Issues of race- and class-based identity permeate Wilson's film projects. He started writing scripts after spending one summer at New York University's film school and another working as an assistant to Spike Lee during the filming of Crooklyn. His first feature-length screenplay, entitled Trife Life, deals in part with a black, middle-class Brooklyn family who makes their money burying ghetto casualties. He's currently working on an untitled comedy--"The Graduate-meets-golf story," he calls it--that centers around a black golfer who gets seduced by an older white woman and eventually falls in love with the woman's mulatto daughter.
Wilson downplays his post-grad studies and subsequent tenure in the legal field because he thinks it pegs him as "not creative," but the fact remains that the filmmaker, not unlike some of his characters, straddles realms. He's an ambitious artist as well as an active operator. He met Lee through the director's wife, who was a fellow law student at UVA, and the high-powered lawyer he worked for in New York now counts Wilson, in addition to Lee, among her clients. Jersey Films has hired the budding filmmaker to write the golf story as a comic screenplay. And after years of pushing Trife Life at various production companies, he eventually got the screenplay in the hands of Wu-Tang's RZA through a friend, leading to the deal with Wu-Tang International. RZA signed on to score the film, and rapper/actor Mos Def, whom Wilson met at a local record signing, is slated to be the movie's star.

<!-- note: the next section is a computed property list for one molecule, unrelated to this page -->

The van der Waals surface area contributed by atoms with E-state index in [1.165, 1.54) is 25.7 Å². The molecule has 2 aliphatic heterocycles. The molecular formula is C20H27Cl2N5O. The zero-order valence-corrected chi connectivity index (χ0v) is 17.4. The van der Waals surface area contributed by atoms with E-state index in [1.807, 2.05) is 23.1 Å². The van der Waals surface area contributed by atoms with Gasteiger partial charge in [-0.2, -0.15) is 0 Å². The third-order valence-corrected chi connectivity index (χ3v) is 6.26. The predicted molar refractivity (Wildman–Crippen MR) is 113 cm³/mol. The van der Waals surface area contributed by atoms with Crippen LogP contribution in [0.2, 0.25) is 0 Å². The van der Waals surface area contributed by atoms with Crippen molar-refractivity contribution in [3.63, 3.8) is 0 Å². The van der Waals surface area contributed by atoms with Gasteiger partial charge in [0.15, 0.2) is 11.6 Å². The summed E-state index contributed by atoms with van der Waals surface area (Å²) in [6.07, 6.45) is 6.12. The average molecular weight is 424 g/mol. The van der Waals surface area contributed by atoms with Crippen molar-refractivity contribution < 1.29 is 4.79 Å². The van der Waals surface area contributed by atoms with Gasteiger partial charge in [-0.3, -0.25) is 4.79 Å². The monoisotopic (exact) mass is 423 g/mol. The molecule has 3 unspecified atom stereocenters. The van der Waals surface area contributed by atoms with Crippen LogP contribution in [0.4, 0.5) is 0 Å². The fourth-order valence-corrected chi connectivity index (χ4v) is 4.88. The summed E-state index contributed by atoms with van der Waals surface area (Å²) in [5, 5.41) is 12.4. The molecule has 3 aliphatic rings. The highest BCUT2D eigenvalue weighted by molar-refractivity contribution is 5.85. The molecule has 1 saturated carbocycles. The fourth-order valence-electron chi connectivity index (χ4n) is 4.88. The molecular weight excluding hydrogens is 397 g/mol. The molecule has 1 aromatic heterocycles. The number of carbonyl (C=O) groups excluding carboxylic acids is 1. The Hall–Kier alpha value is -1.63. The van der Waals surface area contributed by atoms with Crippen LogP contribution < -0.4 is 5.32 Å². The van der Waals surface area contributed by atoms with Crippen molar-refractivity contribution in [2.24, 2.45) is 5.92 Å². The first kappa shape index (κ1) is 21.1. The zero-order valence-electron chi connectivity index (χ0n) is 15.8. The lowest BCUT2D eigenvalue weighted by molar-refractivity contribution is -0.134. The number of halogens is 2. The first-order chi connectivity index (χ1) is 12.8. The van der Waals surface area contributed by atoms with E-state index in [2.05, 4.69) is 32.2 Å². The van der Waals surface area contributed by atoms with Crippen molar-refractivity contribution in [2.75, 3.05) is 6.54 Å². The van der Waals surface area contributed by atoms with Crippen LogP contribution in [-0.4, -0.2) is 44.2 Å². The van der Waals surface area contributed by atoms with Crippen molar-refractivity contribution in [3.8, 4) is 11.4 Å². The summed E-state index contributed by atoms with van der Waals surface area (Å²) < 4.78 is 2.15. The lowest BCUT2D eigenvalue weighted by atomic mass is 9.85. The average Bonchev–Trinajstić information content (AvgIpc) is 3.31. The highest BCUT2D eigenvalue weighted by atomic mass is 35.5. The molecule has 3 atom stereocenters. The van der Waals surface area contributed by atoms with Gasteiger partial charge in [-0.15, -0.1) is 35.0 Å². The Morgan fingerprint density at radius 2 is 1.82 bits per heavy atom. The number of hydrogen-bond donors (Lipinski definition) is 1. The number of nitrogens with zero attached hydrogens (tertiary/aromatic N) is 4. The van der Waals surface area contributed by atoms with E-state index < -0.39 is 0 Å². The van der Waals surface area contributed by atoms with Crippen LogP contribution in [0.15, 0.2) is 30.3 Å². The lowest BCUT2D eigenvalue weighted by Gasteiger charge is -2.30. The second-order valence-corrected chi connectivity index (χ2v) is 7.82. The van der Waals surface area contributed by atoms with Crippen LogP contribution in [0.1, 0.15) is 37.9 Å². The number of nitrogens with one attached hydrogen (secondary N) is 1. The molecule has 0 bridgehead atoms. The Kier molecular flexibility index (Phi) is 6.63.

All of which brings us back to Ben's. The short film came as part of Wilson's deal with Wu-Tang, and it represents his first major directing endeavor. He knows that short films don't normally lead to quick Hollywood fame, but he feels like he's on to something. Maybe, he says, he could expand the story into a full-length film someday. Or develop it into a television show.
Referring back to Grant's earlier rant, Wilson mentions Sylvia's and Roscoe's Chicken & Waffles, both signature African-American eateries in their respective cities, and says, "This is ours." Both of us have finished our meals, and Ramsey Lewis is playing on the jukebox. "I look at Atlanta," Wilson says. "Cats are doing films down there. Chicago, same thing. New York. L.A. And we got some shit, too, you know? If we're going to start talking about D.C. and doing some local shit, I think through Ben's you can look at D.C. and, to some extent, you can look at the country. And that's something that's very important to me."
Ben's Chili Bowl, 1213 U St. NW, (202) 667-0909.
Tucked under a downtown Marriott, Regatta Raw Bar is a little too transient-filled to cultivate an interesting microcosm of the city. And it doesn't try to do so. The crew decor and displays of iced bivalves are meant to conjure images of points north; the seafood menu simply offers a respite from humdrum restaurant fare. Crab-and-barley soup, thick with tomatoes and lump meat, does just that, although my blackened halibut wrap is a watery mess. If you go during weekday lunch, stick to the buffet.
Regatta Raw Bar, 775 12th St. NW, (202) 661-8925. --Brett Anderson